“It was interesting—some days ago, I was reflecting on how toilet habits are found in Deuteronomy 23. God gave instructions even concerning toilet habits in relation to the environment. I think we need to equip people to diligently study Scripture enough to proclaim the holistic gospel that does not become so user-friendly as to reduce the gospel to what it is not. If we don’t do that, the attraction to shortcuts, to fake news, will continue to predominate over what is true and what is sound.”

As a student, Adeleye grew up being told that preachers don’t need any training, only a reliance on the Holy Spirit. But he quickly realized the shortcomings and dangers of such an approach. He says to be able to tell the story, we need to learn it accurately first through sound discipline, preparation, study, and accountability. “There is no shortcut to being equipped for biblical preaching. No shortcut,” he says.


In Iran, where the church is growing at an astounding rate, Merhdad Fatehi, founder and president of the Pars Theological Center in the UK, sees similarly reductionistic, “shortcut” versions of the gospel being spread across TV and social media. These false versions of the gospel grow in tandem with the true gospel—like weeds among the wheat.

“In a sense, many of what we call ‘distorted’ gospels are created by taking a neglected or under-emphasized truth and overemphasizing it,” says Fatehi.

Some of the most prevalent versions of these false gospels in Iran according to Fatehi are:

• The “receiving-only” gospel—a consumerist, man-centered version of the gospel that makes God into a kind of commodity, underemphasizing discipleship and commitment.

• The “experience-only” gospel—a gospel centered on emotional experience of God, with spiritual enjoyment and pleasure taking primacy, without deep or clear knowledge of doctrine and theology.

• The “therapeutic-only” gospel—an overemphasis on mental and emotional health that turns the gospel into a kind of psychotherapy, and Jesus into a kind of psychotherapist

• The “Jesus-only” gospel—a savior-centric version of the gospel, similar to Ali’s role in the Shiite religion, in which the Father’s authority and the Spirit’s ability to transform are markedly absent from teachings.

But Fatehi says we must try our best not to alienate those who fall into one of these camps, who are emphasizing only one dimension of the truth.

“I think confrontational strategies, so far as we can, should be avoided. Because I believe that many of these distorted gospels have an element of truth which has been overemphasized and taken to the extreme,” he says. Rather, we should lovingly try our best to be inclusive of these reductionistic views, as we open the vista wider to the whole gospel truth. “I feel that a loving and inclusive approach works better than polarization.”

One of the reasons distorted gospels often get the upper hand is that we preach a sometimes-irrelevant gospel—or at least our gospel when it is preached is not addressing some of the very important and urgent needs of our context. Fatehi points to the shift of the center of Christianity to the Majority World as actually helping people globally to see a more contextualized gospel. As believers encounter and hear about experiences different from—or perhaps similar to—their own, they become more sensitive to the different aspects of the gospel, rather than just hearing and receiving the parts that speak to their own contexts and problems.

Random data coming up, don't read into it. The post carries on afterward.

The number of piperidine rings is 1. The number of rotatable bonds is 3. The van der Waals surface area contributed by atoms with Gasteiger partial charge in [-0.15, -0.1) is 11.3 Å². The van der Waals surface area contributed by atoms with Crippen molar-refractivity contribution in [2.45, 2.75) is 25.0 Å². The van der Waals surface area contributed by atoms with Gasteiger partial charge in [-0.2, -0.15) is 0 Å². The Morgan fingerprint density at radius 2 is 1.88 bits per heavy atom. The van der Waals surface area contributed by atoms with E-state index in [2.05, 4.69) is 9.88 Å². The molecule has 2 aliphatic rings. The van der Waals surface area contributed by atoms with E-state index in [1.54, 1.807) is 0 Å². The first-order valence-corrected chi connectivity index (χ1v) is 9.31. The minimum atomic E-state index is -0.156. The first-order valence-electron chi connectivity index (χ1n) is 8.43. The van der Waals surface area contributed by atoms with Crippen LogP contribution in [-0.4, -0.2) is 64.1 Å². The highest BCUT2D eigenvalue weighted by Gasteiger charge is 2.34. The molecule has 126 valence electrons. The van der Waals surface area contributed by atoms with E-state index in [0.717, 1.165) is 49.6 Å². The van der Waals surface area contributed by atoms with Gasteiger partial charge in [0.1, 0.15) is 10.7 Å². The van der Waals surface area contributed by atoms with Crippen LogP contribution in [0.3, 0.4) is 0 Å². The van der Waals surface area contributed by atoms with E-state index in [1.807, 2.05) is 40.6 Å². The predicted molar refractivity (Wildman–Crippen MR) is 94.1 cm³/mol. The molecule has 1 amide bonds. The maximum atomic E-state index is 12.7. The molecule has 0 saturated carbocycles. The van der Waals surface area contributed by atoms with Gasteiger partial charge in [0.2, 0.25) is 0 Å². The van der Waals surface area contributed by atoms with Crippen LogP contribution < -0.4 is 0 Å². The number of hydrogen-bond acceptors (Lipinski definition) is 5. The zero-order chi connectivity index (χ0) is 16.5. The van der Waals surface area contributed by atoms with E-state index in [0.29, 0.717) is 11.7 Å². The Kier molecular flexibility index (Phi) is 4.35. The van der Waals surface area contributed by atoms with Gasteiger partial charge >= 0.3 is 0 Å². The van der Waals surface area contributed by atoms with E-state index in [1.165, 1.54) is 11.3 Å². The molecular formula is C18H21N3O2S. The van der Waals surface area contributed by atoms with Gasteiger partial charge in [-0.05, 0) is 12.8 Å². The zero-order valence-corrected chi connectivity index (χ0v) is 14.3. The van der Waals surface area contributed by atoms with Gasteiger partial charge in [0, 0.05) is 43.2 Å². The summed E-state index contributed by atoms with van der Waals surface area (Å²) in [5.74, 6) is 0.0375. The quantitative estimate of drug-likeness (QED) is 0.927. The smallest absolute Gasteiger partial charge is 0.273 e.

The Power and Promise of Social Media

Despite the prevalence of distorted gospels, Iran is a very clear example of the positive impact that social media can make. Fatehi says most of the evangelism, teaching, and preaching in Iran is actually happening through satellite TV, social media and digital technology. One-to-one texts, digital and virtual training of pastors and house church leaders, and virtual gatherings are among the many ways that technology is aiding the gospel boom in Iran.

“Satellite TV and social media have become the lifeline,” says Fatehi. “And if in Iran, where there is hardly any other available channels, social media and satellite TV have made such an impact that we have so much growth in the church—why shouldn’t we use these same channels in a better and more effective way in other contexts?”

“It’s fairly evident that wherever you are in the world, one of the obvious challenges is that by the time the true gospel has tied its bootlaces in order to begin running through the field, that which is false has already done its rounds quite a few times,” remarks Mbewe. “Fake news is loudest—it’s attractive, it’s reductionistic, it’s sort of tainted with a lot of honey. And so it’s important that that which is true is given an ongoing platform as much as possible.”

How then will the church continue to reach the ends of the world wide web?

This article is based on a Lausanne Theology Working Group webinar titled, “The Good News in a World of Fake News: Part 3,” which took place on 19 November 2021. Conrad Mbewe moderated the discussion with Mehrdad Fatehi, Nam Vo, and Femi B. Adeleye and is reposted here by permission. Watch the full recording.